ALLERGY, RESPIRATORY
Overweight Moms More Likely to Have Asthmatic Kids
Air Pollution May Raise Blood Pressure
Traffic, Dust Linked to Asthma in Kids
ALTERNATIVE MEDICINE
Animals Respond to Acupuncture's Healing Touch
Grapefruit Compound Inhibits Hepatitis C Virus
Could Chinese Herb Be a Natural Viagra?
ANIMAL CARE
Safe Toys for Dogs
Animals Respond to Acupuncture's Healing Touch
Rest Easy. When It Comes to Swine Flu, Your Pet Is Safe
BONES & JOINTS
Study Examines How Rheumatoid Arthritis Destroys Bone
Heart Failure Raises Risk of Fractures
Vitamin C Protects Some Elderly Men From Bone Loss
CANCER
Vitamin D May Improve Melanoma Survival
Green Tea May Help Prevent Oral Cancer
Study Cites Gains in Gall Bladder Cancer Treatment
CAREGIVING
Depression, PTSD Common Among Lung Transplant Patient Caregivers
Diabetes Epidemic Now Poses Challenges for Nursing Homes
With Age Comes Greater Risk of Hypothermia
CIRCULATORY SYSTEM
Night Shift Work Hard on the Heart
Firefighters Have Narrower-Than-Normal Arteries, Study Finds
Drink a Little Wine, Live a Little Longer
COSMETIC
Study Evaluates Laser Therapies for Hair Removal
Mouse Study Finds Molecule That Tells Hair to Grow
Gum Chewing May Cut Craving for Snacks
DENTAL, ORAL
Amino Acid May Be Key to Strong Teeth
Periodontal Disease Impacts Whole Health
Health Tip: At Risk for Gingivitis
DIABETES
Brown Rice Bests White for Diabetes Prevention
Americans Consuming More Sugary Beverages
Fish Twice a Week Cuts Diabetics' Kidney Risks
DIET, NUTRITION
Keep Stress Off the Holiday Meal Menu, Expert Advises
More Calcium And Dairy Products in Childhood Could Mean Longer Life
Purple Tomato Extended Lives of Cancer-Prone Mice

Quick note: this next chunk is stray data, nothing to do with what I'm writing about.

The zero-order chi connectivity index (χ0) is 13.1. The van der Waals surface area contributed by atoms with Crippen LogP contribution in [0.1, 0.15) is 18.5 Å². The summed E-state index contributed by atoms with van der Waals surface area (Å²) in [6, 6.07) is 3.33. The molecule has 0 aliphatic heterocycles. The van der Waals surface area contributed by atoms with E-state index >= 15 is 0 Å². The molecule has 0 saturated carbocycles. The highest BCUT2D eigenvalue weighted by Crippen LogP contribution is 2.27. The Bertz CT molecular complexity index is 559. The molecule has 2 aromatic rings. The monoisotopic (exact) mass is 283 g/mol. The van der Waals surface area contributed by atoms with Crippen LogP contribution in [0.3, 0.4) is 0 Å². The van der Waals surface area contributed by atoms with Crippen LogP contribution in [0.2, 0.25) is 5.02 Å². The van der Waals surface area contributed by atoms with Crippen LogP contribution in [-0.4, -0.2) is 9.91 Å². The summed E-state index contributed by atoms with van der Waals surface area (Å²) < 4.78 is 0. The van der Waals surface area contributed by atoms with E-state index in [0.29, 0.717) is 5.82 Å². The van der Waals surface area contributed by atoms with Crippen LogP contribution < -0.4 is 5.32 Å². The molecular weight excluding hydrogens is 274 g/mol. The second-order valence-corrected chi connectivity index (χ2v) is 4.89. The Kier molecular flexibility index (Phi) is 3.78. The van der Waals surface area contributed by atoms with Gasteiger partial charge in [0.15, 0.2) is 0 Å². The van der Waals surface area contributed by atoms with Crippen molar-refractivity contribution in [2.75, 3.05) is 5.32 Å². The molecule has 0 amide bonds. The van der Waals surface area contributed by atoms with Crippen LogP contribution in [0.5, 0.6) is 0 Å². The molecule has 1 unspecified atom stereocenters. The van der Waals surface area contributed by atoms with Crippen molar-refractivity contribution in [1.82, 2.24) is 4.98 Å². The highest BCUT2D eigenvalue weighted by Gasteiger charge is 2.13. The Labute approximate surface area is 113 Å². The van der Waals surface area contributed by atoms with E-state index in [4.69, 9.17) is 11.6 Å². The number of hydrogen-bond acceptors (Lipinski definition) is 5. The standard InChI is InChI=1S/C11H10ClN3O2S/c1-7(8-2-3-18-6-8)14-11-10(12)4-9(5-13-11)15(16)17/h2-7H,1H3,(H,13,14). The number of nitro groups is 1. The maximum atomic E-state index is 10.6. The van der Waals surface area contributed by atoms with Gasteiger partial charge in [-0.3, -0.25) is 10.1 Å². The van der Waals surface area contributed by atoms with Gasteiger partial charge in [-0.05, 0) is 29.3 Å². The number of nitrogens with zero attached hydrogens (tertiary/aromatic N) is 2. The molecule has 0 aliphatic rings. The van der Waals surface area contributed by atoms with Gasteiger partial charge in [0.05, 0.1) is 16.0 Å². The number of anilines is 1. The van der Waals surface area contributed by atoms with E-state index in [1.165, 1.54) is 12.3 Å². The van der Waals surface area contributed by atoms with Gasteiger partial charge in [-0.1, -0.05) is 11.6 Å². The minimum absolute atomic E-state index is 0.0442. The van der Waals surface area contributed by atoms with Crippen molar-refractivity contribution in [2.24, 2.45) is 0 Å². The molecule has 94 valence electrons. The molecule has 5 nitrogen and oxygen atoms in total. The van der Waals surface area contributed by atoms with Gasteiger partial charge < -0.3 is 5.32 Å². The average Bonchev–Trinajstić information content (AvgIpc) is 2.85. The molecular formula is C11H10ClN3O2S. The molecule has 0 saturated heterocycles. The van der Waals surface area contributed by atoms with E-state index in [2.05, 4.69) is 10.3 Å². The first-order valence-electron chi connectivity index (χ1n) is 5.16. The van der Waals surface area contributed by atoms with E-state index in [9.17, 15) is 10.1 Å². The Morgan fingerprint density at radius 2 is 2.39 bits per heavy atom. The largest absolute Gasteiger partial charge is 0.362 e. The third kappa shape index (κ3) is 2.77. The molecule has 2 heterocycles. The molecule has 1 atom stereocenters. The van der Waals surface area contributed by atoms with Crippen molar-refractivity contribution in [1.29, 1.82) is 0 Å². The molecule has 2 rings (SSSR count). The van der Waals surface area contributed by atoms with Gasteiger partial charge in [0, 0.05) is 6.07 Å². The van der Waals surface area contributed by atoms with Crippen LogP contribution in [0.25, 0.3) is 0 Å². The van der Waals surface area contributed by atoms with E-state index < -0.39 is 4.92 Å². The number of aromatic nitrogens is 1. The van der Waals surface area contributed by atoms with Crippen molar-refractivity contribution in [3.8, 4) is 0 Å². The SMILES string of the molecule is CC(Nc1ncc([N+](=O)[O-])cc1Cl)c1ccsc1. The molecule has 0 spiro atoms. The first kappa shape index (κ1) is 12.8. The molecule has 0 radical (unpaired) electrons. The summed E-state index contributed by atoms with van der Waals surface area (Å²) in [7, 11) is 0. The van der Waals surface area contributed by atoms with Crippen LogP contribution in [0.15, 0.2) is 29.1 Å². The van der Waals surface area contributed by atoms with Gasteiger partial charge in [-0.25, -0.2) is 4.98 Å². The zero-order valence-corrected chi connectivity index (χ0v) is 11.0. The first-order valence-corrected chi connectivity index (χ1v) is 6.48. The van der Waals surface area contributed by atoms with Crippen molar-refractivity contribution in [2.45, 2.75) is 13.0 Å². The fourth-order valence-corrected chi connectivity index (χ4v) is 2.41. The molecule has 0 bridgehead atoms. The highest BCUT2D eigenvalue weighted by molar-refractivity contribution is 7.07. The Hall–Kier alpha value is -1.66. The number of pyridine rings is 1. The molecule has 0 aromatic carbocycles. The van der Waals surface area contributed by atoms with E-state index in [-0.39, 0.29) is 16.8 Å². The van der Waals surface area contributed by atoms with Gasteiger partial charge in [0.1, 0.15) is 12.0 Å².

DISABILITIES
Could Your Cell Phone Help Shield You From Alzheimer's?
Review Finds Marijuana May Help MS Patients
ENVIRONMENTAL HEALTH
Global Warming Biggest Health Threat of 21st Century, Experts Say
Radiation Exposure Linked to Aggressive Thyroid Cancers
Years of Exposure to Traffic Pollution Raises Blood Pressure
EYE CARE, VISION
Too Much Sun, Too Few Antioxidants Spell Eye Trouble
Brain Pressure More Likely to Cause Vision Loss in Men
Autistic Children Make Limited Eye Contact
FITNESS
Have Fun This Summer, But DO Be Careful
Exercise As Well As Acupuncture, May Ease Polycystic Ovarian Syndrome
Keep Safety in Mind While Your Kids Are Cooling Off in the Water
GASTROINTESTINAL PROBLEMS
Japanese Herbals May Ease Gastro Woes
Soothing Imagery May Help Rid Some Kids of Stomach Pain
Gum Chewing May Speed Colon Surgery Recovery
GENERAL HEALTH
Dr Churchill & Ashley Pelton Interview 1 of 4
Vitamin D and Bone Health: Are You Getting Enough of This Important Vitamin?
Hand-Washing Habits Still Need Improvement: Survey Says
HEAD & NECK
Ski Helmets Encouraged for All
Zen May Thicken Brain, Thwart Pain
Many Children Will Outgrow Headaches
HEALTH & TECHNOLOGY
Study Suggests Link Between Cell Phones and Brain Tumors
Save Your Aging Brain, Try Surfing The Web
Magnet Therapy May Ease Hard-to-Treat Depression